Most people hope to be able to age in their own home. But seniors and their families don’t always have that choice. Four health care policy experts, Dr. Ivy Bourgeault, Dr. Robyn Tamblyn, Dr. Neena Chappell and Dr. Michel Grignon, believe it is time to rethink the philosophy behind long term care in Canada.
Here, for your reading pleasure, are the top 10 most read articles from EvidenceNetwork.ca in 2014.
Ontario spends $11-billion per year on prescription drugs. Nearly half of this is spent on medicines used by senior citizens, a group that receives public subsidies for nearly all of their prescription drug costs in Ontario.
The Older Adult Service Providers of Calgary released a report warning that more older adults could be at risk of homelessness if affordable seniors’ housing providers and mental health service providers don’t work together to tackle the growing problem of older adults living with mental illness.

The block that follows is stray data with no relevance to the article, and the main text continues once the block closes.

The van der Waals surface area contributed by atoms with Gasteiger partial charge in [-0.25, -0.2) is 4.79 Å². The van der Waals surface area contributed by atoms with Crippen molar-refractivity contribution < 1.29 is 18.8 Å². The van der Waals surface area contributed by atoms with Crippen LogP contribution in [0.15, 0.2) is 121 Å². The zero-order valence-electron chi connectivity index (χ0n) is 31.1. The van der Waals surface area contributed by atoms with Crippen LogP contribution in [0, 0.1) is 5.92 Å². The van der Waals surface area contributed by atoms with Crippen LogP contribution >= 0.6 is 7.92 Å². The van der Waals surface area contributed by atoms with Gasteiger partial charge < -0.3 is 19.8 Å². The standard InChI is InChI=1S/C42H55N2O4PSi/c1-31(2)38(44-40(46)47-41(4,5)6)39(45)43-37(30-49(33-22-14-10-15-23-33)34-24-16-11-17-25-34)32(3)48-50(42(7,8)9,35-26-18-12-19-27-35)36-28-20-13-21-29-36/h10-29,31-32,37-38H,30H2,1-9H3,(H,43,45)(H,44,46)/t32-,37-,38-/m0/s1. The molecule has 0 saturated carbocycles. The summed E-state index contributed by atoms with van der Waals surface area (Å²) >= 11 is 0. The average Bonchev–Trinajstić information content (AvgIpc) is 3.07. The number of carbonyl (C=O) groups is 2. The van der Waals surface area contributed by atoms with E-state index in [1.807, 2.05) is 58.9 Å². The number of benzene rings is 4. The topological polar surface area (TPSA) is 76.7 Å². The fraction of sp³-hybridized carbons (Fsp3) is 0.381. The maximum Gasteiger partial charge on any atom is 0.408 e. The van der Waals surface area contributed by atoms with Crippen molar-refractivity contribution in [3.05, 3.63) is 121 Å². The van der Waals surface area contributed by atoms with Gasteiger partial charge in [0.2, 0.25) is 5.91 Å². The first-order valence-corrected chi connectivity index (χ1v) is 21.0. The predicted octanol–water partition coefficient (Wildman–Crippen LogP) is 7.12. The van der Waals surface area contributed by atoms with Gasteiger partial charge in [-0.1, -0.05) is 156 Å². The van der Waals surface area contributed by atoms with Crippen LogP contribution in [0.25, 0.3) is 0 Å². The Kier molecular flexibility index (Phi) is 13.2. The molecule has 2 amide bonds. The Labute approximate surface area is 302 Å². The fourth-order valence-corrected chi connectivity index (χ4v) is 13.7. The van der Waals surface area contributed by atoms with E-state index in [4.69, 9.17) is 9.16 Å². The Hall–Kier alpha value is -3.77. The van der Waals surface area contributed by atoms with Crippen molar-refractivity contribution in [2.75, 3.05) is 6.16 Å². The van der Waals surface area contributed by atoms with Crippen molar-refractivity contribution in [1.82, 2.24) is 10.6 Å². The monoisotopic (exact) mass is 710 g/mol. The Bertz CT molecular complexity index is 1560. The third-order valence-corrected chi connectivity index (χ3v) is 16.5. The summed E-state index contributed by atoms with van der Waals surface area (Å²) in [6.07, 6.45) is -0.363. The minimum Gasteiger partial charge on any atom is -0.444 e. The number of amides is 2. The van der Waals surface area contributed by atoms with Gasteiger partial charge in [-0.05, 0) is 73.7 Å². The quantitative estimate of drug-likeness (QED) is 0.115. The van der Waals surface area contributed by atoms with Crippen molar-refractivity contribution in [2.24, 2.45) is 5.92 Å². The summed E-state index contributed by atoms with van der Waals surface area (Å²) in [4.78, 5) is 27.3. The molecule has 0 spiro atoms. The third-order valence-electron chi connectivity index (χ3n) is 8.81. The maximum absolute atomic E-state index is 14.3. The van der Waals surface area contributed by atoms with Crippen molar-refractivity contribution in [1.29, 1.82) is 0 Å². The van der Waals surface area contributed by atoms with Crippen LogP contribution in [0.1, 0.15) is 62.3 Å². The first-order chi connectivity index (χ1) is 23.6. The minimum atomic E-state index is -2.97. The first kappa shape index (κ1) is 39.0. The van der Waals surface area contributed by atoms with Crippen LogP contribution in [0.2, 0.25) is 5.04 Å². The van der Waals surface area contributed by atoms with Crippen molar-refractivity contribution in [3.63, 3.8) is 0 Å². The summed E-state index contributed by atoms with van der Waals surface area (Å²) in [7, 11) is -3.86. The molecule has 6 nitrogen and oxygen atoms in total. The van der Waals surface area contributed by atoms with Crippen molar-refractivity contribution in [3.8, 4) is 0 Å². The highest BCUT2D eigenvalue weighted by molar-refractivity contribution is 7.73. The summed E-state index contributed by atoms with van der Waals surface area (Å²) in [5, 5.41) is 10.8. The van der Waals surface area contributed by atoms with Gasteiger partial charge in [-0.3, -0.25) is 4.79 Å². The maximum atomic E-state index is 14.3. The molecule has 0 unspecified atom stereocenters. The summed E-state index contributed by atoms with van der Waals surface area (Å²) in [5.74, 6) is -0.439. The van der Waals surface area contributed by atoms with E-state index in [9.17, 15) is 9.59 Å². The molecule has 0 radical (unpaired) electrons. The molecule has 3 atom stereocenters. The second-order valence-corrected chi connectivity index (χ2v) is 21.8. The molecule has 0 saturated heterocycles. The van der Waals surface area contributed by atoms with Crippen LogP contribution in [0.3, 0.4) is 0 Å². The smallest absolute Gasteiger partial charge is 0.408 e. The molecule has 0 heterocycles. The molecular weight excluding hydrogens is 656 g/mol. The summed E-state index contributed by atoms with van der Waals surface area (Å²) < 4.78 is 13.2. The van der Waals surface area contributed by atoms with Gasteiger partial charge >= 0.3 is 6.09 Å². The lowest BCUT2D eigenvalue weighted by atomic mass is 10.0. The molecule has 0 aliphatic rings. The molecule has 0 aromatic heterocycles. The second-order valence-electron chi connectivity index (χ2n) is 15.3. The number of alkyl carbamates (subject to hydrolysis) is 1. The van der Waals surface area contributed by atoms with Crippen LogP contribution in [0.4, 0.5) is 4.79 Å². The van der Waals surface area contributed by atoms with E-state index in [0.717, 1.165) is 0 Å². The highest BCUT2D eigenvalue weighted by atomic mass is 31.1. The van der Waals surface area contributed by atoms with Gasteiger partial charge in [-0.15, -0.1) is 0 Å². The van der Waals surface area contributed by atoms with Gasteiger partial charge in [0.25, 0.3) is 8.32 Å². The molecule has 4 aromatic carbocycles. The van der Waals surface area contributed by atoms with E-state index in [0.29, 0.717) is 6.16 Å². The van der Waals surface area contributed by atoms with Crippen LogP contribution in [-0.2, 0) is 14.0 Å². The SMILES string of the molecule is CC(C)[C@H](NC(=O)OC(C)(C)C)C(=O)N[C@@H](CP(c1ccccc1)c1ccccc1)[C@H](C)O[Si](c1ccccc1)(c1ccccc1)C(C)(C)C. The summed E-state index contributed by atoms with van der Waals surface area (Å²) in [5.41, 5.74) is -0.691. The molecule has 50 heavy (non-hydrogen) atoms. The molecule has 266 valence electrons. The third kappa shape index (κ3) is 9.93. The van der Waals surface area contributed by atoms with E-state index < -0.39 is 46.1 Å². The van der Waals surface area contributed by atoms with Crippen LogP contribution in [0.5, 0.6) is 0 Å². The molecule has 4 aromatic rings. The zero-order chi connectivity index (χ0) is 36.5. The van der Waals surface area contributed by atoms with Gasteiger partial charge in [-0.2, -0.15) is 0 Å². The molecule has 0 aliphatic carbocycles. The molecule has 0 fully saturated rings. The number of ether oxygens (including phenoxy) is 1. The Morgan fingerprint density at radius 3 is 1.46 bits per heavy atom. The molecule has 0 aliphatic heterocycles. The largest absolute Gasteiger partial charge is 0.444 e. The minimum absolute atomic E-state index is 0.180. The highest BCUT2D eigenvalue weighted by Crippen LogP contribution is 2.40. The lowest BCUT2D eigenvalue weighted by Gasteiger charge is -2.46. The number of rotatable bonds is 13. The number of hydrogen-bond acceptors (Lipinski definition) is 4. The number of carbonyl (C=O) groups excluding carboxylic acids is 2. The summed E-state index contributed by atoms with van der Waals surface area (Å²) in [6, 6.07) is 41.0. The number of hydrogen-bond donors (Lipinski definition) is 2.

For decades, health care researchers have been writing about the implications of the aging of the demographic bulge produced by the boom-bust sequence. Despite some scare mongering commentaries in the media, there won’t be a sudden, overwhelming impact on health care costs.
The unexpected and largely unreported good news about homecare in this country is that the vast majority of Canadians who receive home help or homecare for a chronic health condition are getting all the services they need.
How many nursing beds are needed in Canada to care for frail, elderly people with high care needs? That’s a question that policy makers across the country are grappling with, given the aging population and especially the rapidly growing number of very elderly people over the age of 85.
Those living in a regulated nursing home are likely in the frailest condition of their lives, and approaching the end of life. The individual reasons for entering a nursing home are many, but commonly, residents require intense personal care for an indefinite period of time.